A measure of a stock's tendency to move up and down in price, based on its daily price history over the latest 12-month period.
Source: Source: Edwards, Robert and Magee, John.Technical Analysis of Stock Trends 9th Edition; (c) 2007.
Historical Volatility: The actual volatility that the market has traded in the past. This is the easiest to determine, although the historical can vary greatly depending on the time frame used.
Seasonal Volatility: Many commodities sometimes exhibit seasonal tendencies, becoming more volatile at certain times and less volatile at other times of the year.
Implied Volatility: The volatility derived from the option price and the Black Scholes or equivalent model. This is the actual market volatility of the option. Some traders consider the implied volatility to be a good estimate of future market volatility or the best estimate of current volatility.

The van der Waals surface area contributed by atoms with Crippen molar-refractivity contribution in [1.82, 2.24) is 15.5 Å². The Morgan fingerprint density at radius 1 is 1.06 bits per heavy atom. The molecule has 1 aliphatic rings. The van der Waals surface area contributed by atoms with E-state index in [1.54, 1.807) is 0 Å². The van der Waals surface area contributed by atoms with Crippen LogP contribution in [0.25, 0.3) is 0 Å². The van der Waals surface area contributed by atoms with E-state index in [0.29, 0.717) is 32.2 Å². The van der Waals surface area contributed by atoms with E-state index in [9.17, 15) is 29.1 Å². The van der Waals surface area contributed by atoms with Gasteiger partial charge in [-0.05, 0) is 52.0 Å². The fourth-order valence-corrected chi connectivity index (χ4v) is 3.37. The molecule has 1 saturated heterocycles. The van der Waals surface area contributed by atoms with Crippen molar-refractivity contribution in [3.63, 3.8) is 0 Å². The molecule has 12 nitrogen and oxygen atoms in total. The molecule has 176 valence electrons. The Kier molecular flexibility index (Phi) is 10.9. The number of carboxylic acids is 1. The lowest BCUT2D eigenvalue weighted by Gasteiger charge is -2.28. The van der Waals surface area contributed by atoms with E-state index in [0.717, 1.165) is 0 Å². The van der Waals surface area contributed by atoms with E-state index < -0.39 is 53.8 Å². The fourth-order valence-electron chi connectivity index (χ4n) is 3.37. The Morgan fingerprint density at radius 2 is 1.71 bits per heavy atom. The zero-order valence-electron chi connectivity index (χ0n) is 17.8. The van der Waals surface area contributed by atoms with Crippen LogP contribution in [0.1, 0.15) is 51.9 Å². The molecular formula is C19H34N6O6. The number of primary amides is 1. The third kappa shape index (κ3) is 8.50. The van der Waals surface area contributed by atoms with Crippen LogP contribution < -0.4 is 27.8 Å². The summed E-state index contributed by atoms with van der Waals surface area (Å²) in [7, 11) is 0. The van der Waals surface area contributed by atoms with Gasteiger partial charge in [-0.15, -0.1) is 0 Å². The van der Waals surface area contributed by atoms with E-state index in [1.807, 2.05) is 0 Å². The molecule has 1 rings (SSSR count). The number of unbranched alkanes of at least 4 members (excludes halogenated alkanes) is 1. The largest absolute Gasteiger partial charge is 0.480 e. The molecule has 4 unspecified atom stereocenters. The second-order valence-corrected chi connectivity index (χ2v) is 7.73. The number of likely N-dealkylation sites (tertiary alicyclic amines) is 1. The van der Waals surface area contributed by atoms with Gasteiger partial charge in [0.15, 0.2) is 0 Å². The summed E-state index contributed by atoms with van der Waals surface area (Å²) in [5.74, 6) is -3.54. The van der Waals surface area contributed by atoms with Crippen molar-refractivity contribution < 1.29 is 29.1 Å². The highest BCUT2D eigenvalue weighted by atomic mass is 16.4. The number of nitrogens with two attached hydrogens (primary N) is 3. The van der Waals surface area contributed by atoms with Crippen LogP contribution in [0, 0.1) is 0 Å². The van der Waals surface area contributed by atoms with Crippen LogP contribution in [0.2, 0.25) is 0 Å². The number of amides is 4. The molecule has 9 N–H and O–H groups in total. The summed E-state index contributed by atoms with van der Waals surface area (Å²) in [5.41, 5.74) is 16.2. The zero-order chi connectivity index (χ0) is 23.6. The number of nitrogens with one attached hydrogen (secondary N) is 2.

Predicted Volatility: The volatility the trader believes the market will trade in the future. This is not the same as the implied but is the volatility a trader will use in the options evaluation model.
Future Volatility: This is the volatility the market will actually trade at in the future and is not only the most important, but also the hardest to know.
Source: Rotella, Robert. The Elements of Successful Trading; (c) 1992.